The answer to this question is different for every business owner depending on goals, facts and circumstances. When deciding the right way to exit business ownership, owners should understand and weigh all of their options. This article summarizes eight common exit options and their pros and cons. Some are more common than others. All options should be put on the table when selecting your exit path.
Eight Common Exit Options
- Option 1. Transfer to Family
- Option 2. Sell to Other Shareholders
- Option 3. Sell to Management
- Option 4. Sell to Employees using an ESOP
- Option 5. Sell to a Third Party
- Option 6. Recapitalize
- Option 7. Go Public
- Option 8. Liquidate
Another option is to not exit ownership and scale back your hours, and either hire and retain capable managers to run the company for you, or milk the company to support your lifestyle while it naturally declines in profitability and value. For some businesses and some owners, this is a perfectly good exit strategy. In the end, you decide what’s best.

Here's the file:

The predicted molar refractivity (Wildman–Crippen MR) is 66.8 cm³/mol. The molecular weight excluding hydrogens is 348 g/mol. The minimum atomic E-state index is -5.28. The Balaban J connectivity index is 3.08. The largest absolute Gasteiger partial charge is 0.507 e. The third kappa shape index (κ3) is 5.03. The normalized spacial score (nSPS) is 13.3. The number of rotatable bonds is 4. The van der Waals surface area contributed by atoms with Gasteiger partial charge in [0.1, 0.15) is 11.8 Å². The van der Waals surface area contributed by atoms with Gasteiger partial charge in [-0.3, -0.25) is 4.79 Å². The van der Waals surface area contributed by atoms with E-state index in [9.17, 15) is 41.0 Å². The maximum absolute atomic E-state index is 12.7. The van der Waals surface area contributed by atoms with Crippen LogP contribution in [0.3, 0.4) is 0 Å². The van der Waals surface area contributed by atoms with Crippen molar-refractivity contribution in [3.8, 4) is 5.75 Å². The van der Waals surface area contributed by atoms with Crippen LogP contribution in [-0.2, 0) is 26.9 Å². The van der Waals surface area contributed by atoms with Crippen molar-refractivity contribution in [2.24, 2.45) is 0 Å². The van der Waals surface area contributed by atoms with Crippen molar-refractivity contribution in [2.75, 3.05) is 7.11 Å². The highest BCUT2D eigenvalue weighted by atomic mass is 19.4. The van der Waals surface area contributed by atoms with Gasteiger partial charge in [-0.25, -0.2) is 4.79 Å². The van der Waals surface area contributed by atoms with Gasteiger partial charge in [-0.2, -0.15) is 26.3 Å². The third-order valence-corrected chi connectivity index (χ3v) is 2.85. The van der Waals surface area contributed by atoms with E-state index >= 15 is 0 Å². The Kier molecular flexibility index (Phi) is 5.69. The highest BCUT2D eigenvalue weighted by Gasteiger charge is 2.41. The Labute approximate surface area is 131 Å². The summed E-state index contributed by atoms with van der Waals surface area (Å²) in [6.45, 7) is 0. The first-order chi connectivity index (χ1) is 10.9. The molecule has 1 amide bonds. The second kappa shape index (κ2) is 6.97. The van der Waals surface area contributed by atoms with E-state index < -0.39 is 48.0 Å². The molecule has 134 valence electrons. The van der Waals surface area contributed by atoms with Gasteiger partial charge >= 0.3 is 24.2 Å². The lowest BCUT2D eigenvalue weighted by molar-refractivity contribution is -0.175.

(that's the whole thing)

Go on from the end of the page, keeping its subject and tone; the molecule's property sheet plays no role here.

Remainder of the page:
However, from my perspective having worked closely with business owners for a long time, the failure of many California business owners to adequately plan their exit often yields tragic results. Misinformation, procrastination and poor planning lead to missed legacy, wealth and retirement goals. Whereas, thoughtful preparation and implementation of an exit plan increases shareholder value and allows owners to exit on their own terms and time frame. The process can be fairly complicated and requires specialized expertise that few owners have. If you want to exit your business in the next five years, now is the time to plan.
If you’d like help assessing your business and circumstances and creating an exit roadmap, or want help carrying out a sale or other exit option, connect with Exit Strategies’ president Al Statz at 707-781-8580 or email email@example.com.